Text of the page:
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Sexually Transmitted Diseases (STDs)

Sexually Transmitted Diseases (STDs)

More than 25 diseases are spread primarily through sexual activity. The latest estimates indicate that there are 15 million new sexually transmitted disease cases in the United States each year. Approximately one-fourth of these new infections are in teenagers. Nearly two-thirds of all STD cases occur in people younger than 25 years.

While some sexually transmitted diseases, such as syphilis, have been brought to all-time lows, others, like genital herpes, gonorrhea, and chlamydia, continue to resurge and spread through the population.

Not including HIV, the most common sexually transmitted diseases in the U.S. are chlamydia, gonorrhea, syphilis, genital herpes, human papillomavirus, hepatitis B, and trichomoniasis.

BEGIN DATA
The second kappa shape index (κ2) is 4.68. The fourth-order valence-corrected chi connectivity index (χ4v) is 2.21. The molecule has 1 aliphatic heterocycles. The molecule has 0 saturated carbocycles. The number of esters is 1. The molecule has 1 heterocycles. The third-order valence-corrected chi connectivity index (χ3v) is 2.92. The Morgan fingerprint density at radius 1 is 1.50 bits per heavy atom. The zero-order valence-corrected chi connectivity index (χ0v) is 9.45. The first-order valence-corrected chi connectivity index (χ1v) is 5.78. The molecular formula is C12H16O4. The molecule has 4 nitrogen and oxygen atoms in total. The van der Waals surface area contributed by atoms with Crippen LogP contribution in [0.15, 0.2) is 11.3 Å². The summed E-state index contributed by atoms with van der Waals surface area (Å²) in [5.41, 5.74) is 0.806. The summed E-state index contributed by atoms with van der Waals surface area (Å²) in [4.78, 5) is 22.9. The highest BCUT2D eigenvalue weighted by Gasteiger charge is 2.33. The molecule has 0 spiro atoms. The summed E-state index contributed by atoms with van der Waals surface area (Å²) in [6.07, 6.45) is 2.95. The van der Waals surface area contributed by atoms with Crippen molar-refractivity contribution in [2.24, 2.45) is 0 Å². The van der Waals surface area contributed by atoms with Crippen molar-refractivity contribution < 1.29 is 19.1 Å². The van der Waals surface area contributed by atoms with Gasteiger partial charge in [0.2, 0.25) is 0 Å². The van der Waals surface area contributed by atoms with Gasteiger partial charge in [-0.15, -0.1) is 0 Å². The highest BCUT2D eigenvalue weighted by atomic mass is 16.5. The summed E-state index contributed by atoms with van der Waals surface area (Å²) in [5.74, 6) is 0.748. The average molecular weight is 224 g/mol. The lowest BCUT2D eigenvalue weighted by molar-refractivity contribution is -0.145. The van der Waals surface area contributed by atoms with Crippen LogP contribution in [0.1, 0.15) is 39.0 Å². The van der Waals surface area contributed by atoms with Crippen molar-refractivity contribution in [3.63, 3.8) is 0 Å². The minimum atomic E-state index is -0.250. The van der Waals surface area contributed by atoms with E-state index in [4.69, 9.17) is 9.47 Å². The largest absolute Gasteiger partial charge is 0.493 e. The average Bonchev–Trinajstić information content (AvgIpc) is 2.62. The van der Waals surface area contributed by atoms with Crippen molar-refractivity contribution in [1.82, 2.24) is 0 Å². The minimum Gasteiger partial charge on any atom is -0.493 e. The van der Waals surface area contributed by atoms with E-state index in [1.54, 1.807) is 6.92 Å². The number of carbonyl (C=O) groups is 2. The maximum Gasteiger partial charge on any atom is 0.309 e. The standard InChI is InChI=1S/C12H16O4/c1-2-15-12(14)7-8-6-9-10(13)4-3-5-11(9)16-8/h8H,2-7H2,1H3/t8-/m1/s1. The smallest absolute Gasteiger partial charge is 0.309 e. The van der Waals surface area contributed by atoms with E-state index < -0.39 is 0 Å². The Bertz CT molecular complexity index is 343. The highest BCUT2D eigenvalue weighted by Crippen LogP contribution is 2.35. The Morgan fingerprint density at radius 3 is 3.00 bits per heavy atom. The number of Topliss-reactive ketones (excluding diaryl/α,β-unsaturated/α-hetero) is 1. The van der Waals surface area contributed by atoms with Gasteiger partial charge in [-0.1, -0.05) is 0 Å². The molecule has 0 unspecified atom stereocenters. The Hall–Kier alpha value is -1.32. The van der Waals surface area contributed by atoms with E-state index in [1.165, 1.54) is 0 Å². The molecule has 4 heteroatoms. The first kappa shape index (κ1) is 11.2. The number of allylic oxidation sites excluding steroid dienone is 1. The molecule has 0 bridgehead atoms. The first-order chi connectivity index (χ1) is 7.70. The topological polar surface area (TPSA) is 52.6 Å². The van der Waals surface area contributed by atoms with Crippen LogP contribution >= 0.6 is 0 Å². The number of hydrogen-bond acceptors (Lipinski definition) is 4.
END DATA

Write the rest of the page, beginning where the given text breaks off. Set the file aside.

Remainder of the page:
Sexually transmitted
disease
Incidence
(estimated
number of
new cases
every year)
Prevalence1
(estimated
number of
people currently
infected)
Chlamydia3 million2 million
Gonorrhea650,000n.a.
Syphilis70,000n.a.
Herpes1 million45 million
Human
papillomavirus (hpv)
5.5 million20 million
Hepatitis B120,000417,000
Trichomoniasis5 millionn.a.
NOTE: n.a. = not available.
1. No recent surveys on national prevalence for gonorrhea, syphilis, trichomoniasis, or bacterial vaginosis have been conducted.
Source: Centers for Disease Control, 1999.

Common Infectious Diseases Worldwide HealthReported Cases of Sexually Transmitted Disease in the U.S., 2003